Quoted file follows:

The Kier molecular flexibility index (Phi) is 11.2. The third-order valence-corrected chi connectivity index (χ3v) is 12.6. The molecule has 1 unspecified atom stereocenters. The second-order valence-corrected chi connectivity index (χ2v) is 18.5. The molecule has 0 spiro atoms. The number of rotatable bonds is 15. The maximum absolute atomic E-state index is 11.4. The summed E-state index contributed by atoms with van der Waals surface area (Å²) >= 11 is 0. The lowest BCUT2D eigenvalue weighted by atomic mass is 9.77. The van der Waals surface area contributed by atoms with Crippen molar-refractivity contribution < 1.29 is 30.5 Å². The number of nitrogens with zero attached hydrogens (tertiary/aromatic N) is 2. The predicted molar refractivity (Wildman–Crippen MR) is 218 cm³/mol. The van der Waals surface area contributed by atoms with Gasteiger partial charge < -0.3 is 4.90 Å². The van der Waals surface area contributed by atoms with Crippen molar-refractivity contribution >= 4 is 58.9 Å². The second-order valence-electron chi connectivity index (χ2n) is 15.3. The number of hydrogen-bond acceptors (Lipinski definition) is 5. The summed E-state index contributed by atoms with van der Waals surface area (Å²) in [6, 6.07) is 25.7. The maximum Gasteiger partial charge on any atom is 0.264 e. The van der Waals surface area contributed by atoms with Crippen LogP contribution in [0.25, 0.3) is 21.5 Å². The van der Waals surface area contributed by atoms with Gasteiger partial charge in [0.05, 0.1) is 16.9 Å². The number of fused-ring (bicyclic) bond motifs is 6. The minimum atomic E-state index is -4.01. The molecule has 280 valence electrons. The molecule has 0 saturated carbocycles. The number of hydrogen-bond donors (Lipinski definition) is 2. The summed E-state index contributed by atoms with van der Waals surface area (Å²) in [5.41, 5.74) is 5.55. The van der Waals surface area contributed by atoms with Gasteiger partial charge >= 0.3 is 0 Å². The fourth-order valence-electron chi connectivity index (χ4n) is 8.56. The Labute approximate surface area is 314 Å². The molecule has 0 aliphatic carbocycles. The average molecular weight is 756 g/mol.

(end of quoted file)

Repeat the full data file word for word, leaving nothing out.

The Kier molecular flexibility index (Phi) is 11.2. The third-order valence-corrected chi connectivity index (χ3v) is 12.6. The molecule has 1 unspecified atom stereocenters. The second-order valence-corrected chi connectivity index (χ2v) is 18.5. The molecule has 0 spiro atoms. The number of rotatable bonds is 15. The maximum absolute atomic E-state index is 11.4. The summed E-state index contributed by atoms with van der Waals surface area (Å²) >= 11 is 0. The lowest BCUT2D eigenvalue weighted by atomic mass is 9.77. The van der Waals surface area contributed by atoms with Crippen molar-refractivity contribution < 1.29 is 30.5 Å². The number of nitrogens with zero attached hydrogens (tertiary/aromatic N) is 2. The predicted molar refractivity (Wildman–Crippen MR) is 218 cm³/mol. The van der Waals surface area contributed by atoms with Gasteiger partial charge < -0.3 is 4.90 Å². The van der Waals surface area contributed by atoms with Crippen molar-refractivity contribution >= 4 is 58.9 Å². The second-order valence-electron chi connectivity index (χ2n) is 15.3. The number of hydrogen-bond acceptors (Lipinski definition) is 5. The summed E-state index contributed by atoms with van der Waals surface area (Å²) in [6, 6.07) is 25.7. The maximum Gasteiger partial charge on any atom is 0.264 e. The van der Waals surface area contributed by atoms with Crippen LogP contribution in [0.25, 0.3) is 21.5 Å². The van der Waals surface area contributed by atoms with Gasteiger partial charge in [0.05, 0.1) is 16.9 Å². The number of fused-ring (bicyclic) bond motifs is 6. The minimum atomic E-state index is -4.01. The molecule has 280 valence electrons. The molecule has 0 saturated carbocycles. The number of hydrogen-bond donors (Lipinski definition) is 2. The summed E-state index contributed by atoms with van der Waals surface area (Å²) in [5.41, 5.74) is 5.55. The van der Waals surface area contributed by atoms with Gasteiger partial charge >= 0.3 is 0 Å². The fourth-order valence-electron chi connectivity index (χ4n) is 8.56. The Labute approximate surface area is 314 Å². The molecule has 0 aliphatic carbocycles. The average molecular weight is 756 g/mol.